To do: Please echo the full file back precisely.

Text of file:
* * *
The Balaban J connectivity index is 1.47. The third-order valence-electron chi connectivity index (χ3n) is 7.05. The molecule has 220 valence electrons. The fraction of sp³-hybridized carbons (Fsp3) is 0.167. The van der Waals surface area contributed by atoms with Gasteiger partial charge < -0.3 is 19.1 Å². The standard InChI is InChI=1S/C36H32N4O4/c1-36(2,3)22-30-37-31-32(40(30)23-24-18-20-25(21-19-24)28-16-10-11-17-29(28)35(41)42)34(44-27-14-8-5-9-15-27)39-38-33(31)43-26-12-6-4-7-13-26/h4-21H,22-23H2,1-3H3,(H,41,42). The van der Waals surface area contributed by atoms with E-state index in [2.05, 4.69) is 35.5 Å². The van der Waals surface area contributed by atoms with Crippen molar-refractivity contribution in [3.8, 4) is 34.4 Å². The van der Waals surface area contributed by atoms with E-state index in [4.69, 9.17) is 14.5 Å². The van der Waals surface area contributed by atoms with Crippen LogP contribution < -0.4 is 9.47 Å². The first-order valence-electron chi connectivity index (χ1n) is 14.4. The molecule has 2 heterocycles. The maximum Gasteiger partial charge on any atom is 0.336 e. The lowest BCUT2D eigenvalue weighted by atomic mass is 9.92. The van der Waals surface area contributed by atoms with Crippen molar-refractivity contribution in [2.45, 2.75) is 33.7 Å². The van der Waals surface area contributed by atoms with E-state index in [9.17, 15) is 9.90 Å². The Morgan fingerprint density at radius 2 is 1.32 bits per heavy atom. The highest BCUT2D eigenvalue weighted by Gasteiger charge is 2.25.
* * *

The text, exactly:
The Balaban J connectivity index is 1.47. The third-order valence-electron chi connectivity index (χ3n) is 7.05. The molecule has 220 valence electrons. The fraction of sp³-hybridized carbons (Fsp3) is 0.167. The van der Waals surface area contributed by atoms with Gasteiger partial charge < -0.3 is 19.1 Å². The standard InChI is InChI=1S/C36H32N4O4/c1-36(2,3)22-30-37-31-32(40(30)23-24-18-20-25(21-19-24)28-16-10-11-17-29(28)35(41)42)34(44-27-14-8-5-9-15-27)39-38-33(31)43-26-12-6-4-7-13-26/h4-21H,22-23H2,1-3H3,(H,41,42). The van der Waals surface area contributed by atoms with E-state index in [2.05, 4.69) is 35.5 Å². The van der Waals surface area contributed by atoms with Crippen molar-refractivity contribution in [3.8, 4) is 34.4 Å². The van der Waals surface area contributed by atoms with E-state index in [4.69, 9.17) is 14.5 Å². The van der Waals surface area contributed by atoms with Crippen LogP contribution < -0.4 is 9.47 Å². The first-order valence-electron chi connectivity index (χ1n) is 14.4. The molecule has 2 heterocycles. The maximum Gasteiger partial charge on any atom is 0.336 e. The lowest BCUT2D eigenvalue weighted by atomic mass is 9.92. The van der Waals surface area contributed by atoms with Crippen molar-refractivity contribution in [2.45, 2.75) is 33.7 Å². The van der Waals surface area contributed by atoms with E-state index in [9.17, 15) is 9.90 Å². The Morgan fingerprint density at radius 2 is 1.32 bits per heavy atom. The highest BCUT2D eigenvalue weighted by Gasteiger charge is 2.25.